SixFreedoms...6Vision...6.1Environmental
6.1 Environmental
A village community must develop and have a futuristic vision about its environment. It must participate positively in the global effort to fight environmental degradation and global warming. The vision must guide its entire decision-making and provide clarity in the minds of the average citizen in the village about this priority. Commitment toward environmental protection must be demonstrated in the great lengths to which the village will go to take care of the environment.
Relevance:         Global climate change cannot be tackled by the nations and the companies that have ... already done huge damage to the world. The effort must come from local communities all over the world. If every community has a vision for taking care of its environment, the cumulative effect will achieve much more than what national leaders can even dream of. Every community must play its role in undoing what the human race has done so far.

Nonetheless, the benefits of environment protection are directly realizable by the village itself. Protection of the environment eventually leads to health, wellness, sustenance of the community and even enduring commercial success. It takes foresight and long-term commitment, but the benefits are certain. Moreover, it is a good example to set for the next generations. Raising the environment in priority is an obvious sign of the advancement of that village.

Detailed Rationale:         Such environmental aims will differ in content for forest villages, desert villages, ... archaeological villages, snowbound villages, swamp villages, tourist villages, seashore villages, etc. However, the inherent principle will be the same. The village will have a vision about the environment and develop a clear plan on how best to fulfill the vision.

The commitment will be initially measured in the goals when set; but as time goes by, it will be on the basis of commitment to the goals and the practical achievements in that direction.

Success Stories and Action:
(Share examples of villages that have succeeded with this freedom. Click here for feedback.)
The village must have clear team goals regarding the aims of checking soil erosion, growing trees, finding alternatives to fuel wood, checking runoff water, raising the water table, improving the fertility of land, developing self-sufficiency in alternate energy, waste disposal, organic fertilizer, organic pesticide, etc. Guidance from experts must be taken in formulating the environmental goals.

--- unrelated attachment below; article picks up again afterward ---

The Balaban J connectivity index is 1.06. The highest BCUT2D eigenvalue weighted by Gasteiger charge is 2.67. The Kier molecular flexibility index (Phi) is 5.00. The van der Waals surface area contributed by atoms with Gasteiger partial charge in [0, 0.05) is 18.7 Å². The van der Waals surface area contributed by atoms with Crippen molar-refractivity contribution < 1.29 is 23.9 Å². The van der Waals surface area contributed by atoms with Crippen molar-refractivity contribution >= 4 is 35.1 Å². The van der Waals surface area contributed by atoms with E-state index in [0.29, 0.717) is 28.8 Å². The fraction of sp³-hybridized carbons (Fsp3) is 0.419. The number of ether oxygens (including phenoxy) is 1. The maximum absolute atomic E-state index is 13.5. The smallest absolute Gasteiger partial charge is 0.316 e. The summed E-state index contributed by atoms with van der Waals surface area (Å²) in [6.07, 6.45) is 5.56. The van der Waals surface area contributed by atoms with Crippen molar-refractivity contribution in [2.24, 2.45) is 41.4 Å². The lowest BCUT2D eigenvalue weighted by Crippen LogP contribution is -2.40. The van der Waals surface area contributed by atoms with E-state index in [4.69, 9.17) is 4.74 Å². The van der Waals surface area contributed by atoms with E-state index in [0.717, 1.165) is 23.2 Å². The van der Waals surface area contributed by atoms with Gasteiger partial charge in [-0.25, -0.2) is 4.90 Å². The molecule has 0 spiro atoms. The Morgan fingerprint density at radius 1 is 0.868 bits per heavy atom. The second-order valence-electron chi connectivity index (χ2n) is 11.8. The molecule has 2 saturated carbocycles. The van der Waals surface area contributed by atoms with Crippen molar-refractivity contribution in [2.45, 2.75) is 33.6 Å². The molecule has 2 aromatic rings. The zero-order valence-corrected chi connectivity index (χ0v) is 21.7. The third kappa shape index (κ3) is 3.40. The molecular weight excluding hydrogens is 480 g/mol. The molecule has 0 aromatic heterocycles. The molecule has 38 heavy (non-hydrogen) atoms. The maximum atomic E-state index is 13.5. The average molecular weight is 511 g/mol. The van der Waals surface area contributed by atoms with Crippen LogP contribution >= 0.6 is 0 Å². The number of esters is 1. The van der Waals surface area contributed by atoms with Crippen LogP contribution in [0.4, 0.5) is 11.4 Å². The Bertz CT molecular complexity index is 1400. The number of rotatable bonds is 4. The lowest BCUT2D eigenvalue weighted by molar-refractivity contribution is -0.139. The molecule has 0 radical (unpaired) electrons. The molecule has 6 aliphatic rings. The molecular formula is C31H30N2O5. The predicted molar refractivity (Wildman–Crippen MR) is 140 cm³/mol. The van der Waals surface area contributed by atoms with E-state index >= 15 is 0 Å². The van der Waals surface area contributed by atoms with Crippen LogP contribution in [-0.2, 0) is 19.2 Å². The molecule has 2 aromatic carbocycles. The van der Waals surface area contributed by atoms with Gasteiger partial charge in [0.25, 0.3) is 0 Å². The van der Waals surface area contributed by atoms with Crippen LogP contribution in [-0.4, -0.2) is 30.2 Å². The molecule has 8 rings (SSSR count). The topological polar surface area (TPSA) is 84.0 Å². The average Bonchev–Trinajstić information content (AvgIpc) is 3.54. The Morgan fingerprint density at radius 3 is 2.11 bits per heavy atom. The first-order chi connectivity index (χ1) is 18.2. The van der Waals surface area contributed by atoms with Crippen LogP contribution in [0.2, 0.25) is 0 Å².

The benchmark for this vision should be ‘better land, water, resources and environment for the future generations’. The vision must be something voluntary and expressive of freedom. It cannot be forced onto a village. At best, external agencies will facilitate the generation of the vision by offering templates, which the village administration can adapt to its own needs.

SOME RELEVANT/SIMILAR INSPIRATIONAL STORIES
Protection of Devrai:
Devarais are small patches of greens that develop around water spouts in arid regions in the Maharashtra area. These places are considered holy in local tradition. The Sahyadri Devrai NGO lead by actor and activist Sayaji Shinde, is working on replanting Devarais so as to ensure sustainance of foliage and water bodies, and it assists ground water recharging. The protection of devarais sustained in the village folk tradition is an element of vision related to the envidronment.
Protecion of envirionment
A similar series of stories related to environment protection is happening in Tamilnadu. Here it is the effordts of Piyush Manush, a transformational leader, who begain his all round transformational work with a focus on the environment. Promoting, assisting, teaming up with him the local village communities have done well in various spheres of life. Such activists serve to instruct and inspire envirionment related visions in village communities.
Khonoma: Building on a self sustaining vision
Khonoma, Nagaland; a tribal village with 700 years of history, self sustaining, an example of traditional strength; All hunting is banned in the village, which also practices its own eco-friendly version of jhum agriculture (instead of the traditional slash-and-burn method) that enriches the soil.
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6.1 Environmental

6.2 Developmental

6.3 Contributory
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